The Rickshaw Dumpling Truck is a retired postal van, painted red and filled with Chinese dumplings. I'm riding shotgun with Kenny Lao, the van's co-owner. It's a weekday morning, and we're driving into Manhattan looking for a killer spot to set up shop for the day.
"I think there is that mystical spot in midtown that every truck owner dreams of," Lao says. "Easy parking. It's a wide sidewalk. There's no restaurant but there's lots of offices."
There are 3,000 year-round food trucks and carts competing for that mystical spot. And no one has an official place to park.
The stakes are high. A good spot on a corner can mean thousands of dollars in business. If you're stuck on a side street, it can ruin your day.
This is a classic economic problem. There is a scare resource worth a lot of money: Parking spaces. How do you keep the competition for that resource from turning into chaos? New York City could auction the best spots to the highest bidder. Economists love auctions!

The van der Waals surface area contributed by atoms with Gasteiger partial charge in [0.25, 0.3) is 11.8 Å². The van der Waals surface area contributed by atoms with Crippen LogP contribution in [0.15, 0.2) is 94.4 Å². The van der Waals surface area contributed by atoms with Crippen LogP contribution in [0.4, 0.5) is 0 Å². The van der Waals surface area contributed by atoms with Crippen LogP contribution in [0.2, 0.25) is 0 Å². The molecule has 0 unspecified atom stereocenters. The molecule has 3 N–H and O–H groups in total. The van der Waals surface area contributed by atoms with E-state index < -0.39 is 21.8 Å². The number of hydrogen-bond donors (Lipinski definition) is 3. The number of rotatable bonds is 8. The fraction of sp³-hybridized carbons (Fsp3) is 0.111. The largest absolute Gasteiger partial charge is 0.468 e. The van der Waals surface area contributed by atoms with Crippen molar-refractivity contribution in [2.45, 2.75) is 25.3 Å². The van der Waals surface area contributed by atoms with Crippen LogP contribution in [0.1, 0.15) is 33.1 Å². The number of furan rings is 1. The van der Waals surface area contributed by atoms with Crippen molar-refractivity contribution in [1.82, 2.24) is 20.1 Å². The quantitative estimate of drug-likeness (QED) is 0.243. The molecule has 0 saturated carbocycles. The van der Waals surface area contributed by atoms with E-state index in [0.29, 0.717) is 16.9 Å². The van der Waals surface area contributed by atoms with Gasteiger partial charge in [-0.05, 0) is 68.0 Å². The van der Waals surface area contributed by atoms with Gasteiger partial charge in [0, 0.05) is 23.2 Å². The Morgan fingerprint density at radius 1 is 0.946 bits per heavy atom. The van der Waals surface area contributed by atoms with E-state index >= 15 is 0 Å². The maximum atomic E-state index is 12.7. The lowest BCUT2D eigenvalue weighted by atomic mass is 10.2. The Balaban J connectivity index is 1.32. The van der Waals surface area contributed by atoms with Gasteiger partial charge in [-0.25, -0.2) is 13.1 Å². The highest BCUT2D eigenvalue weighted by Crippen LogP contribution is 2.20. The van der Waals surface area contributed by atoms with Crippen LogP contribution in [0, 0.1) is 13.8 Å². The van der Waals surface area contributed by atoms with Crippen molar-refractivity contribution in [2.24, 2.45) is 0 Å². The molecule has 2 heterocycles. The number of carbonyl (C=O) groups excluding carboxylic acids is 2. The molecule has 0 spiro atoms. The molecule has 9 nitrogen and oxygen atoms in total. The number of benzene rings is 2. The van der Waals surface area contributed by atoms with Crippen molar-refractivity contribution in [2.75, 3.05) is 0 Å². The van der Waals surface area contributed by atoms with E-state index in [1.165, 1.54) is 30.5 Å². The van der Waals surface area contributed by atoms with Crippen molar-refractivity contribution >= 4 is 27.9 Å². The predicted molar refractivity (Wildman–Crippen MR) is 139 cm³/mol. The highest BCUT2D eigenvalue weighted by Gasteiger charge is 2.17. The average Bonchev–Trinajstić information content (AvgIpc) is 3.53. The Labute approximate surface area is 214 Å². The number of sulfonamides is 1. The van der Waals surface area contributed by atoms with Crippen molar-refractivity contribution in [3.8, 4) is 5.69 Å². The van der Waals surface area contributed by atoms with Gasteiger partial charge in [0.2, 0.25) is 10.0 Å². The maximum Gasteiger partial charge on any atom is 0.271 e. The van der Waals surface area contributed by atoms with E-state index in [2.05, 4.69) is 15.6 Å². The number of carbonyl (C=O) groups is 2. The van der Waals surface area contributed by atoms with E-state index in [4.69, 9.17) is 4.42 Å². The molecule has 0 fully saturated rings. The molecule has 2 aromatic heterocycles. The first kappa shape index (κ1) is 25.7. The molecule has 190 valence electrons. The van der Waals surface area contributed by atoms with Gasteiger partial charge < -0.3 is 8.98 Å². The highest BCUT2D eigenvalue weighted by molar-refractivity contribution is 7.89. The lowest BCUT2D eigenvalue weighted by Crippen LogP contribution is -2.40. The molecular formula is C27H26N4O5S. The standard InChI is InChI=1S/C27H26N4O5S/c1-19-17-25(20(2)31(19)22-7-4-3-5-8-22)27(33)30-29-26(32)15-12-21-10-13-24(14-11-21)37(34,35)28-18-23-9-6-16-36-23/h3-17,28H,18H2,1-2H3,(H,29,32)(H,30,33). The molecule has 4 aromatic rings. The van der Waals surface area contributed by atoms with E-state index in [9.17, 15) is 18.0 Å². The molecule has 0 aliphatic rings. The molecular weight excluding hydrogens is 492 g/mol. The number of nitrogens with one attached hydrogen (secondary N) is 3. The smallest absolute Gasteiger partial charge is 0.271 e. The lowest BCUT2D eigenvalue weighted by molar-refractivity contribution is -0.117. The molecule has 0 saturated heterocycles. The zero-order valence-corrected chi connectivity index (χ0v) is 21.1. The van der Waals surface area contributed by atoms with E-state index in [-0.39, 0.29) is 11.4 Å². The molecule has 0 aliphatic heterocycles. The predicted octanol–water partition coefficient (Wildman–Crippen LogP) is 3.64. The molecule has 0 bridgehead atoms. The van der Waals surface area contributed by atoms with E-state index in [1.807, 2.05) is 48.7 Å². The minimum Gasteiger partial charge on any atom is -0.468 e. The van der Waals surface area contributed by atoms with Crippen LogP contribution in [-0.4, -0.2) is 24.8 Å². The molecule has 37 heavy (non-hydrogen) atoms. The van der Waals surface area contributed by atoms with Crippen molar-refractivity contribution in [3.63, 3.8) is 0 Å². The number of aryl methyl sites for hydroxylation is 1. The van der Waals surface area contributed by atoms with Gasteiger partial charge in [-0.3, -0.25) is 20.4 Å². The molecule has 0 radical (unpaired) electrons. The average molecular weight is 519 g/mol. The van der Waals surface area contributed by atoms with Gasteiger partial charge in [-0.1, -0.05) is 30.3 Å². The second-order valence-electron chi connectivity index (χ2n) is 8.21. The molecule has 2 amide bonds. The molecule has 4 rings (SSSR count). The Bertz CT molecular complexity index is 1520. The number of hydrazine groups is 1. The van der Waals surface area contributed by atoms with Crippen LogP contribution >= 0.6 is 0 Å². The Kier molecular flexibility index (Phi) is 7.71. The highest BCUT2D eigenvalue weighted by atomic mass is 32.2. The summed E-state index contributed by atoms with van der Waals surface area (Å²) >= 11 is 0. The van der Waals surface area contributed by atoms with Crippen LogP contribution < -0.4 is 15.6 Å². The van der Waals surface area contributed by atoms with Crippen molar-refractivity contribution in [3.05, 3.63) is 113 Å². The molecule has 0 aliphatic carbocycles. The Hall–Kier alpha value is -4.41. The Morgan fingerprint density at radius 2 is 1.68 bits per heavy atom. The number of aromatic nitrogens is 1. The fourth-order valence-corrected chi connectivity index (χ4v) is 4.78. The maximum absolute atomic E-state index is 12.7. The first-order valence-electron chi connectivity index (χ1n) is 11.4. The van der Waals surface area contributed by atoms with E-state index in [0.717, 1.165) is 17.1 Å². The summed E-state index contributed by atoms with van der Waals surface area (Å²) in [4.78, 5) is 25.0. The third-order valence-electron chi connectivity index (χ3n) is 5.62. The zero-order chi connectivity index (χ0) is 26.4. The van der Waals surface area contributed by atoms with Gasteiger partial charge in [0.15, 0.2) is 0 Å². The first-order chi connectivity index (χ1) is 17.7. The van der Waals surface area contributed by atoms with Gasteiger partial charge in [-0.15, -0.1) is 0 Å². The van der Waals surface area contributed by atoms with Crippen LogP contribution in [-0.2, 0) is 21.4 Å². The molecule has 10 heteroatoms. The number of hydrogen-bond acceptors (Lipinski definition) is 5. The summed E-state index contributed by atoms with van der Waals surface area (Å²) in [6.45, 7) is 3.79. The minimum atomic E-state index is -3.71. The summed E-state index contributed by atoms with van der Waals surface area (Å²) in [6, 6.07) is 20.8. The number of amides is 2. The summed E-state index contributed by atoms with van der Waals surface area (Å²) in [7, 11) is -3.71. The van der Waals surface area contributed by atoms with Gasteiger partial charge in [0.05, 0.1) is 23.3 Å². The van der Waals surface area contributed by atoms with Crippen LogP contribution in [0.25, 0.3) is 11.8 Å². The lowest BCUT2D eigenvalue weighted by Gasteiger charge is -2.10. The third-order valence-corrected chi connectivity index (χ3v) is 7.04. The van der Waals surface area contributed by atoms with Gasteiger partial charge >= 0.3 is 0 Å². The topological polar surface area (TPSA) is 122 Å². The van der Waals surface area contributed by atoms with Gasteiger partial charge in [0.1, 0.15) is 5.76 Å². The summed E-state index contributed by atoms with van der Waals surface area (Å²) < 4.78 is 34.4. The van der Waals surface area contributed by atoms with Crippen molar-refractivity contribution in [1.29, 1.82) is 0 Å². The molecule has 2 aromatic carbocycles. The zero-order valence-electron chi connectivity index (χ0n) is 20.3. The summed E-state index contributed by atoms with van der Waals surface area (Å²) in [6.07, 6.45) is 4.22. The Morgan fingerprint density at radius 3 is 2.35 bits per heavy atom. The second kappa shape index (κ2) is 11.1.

Instead, the city sets lots of rules about where food trucks are not allowed — then lets the truck owners duke it out over the scraps.
You have to be 20 feet away from subway stations and building entrances. Two hundred feet from schools (call it the ice-cream truck provision). And the NYPD just started giving out tickets for selling food from metered parking spots.
"Following all the regulatory constraints that are currently enforced at this moment, there really is not any place for a food truck to park," says David Weber. He's the other owner of the Rickshaw Dumpling, and he just wrote the Food Truck Handbook.
Food vendors avert a full out war through an informal code of conduct. You respect the guy who got there first. If you're a jerk, the other guy can make your day miserable. A hot dog cart, say, can block your truck window and keep you from doing any business at all.
"We've gone to spots before," Lao says, "where the falafel guys and the shish kebab guys will come up and say, 'What's your menu? Do you sell chicken? ... You can't sell chicken on this block. I'm the chicken guy on 52nd St.'"
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DAVID GREENE, HOST:
Many of us know the joys and frustrations of hunting for a good parking spot. Well, imagine if your job, actually your livelihood, depended on finding that perfect spot. That's actually the case for food trucks trying to serve lunch to big city workers. The right spot can make the difference between fortune and ruin. Robert Smith with our Planet Money team rode along with a food truck in the most competitive parking city in the country - the Big Apple.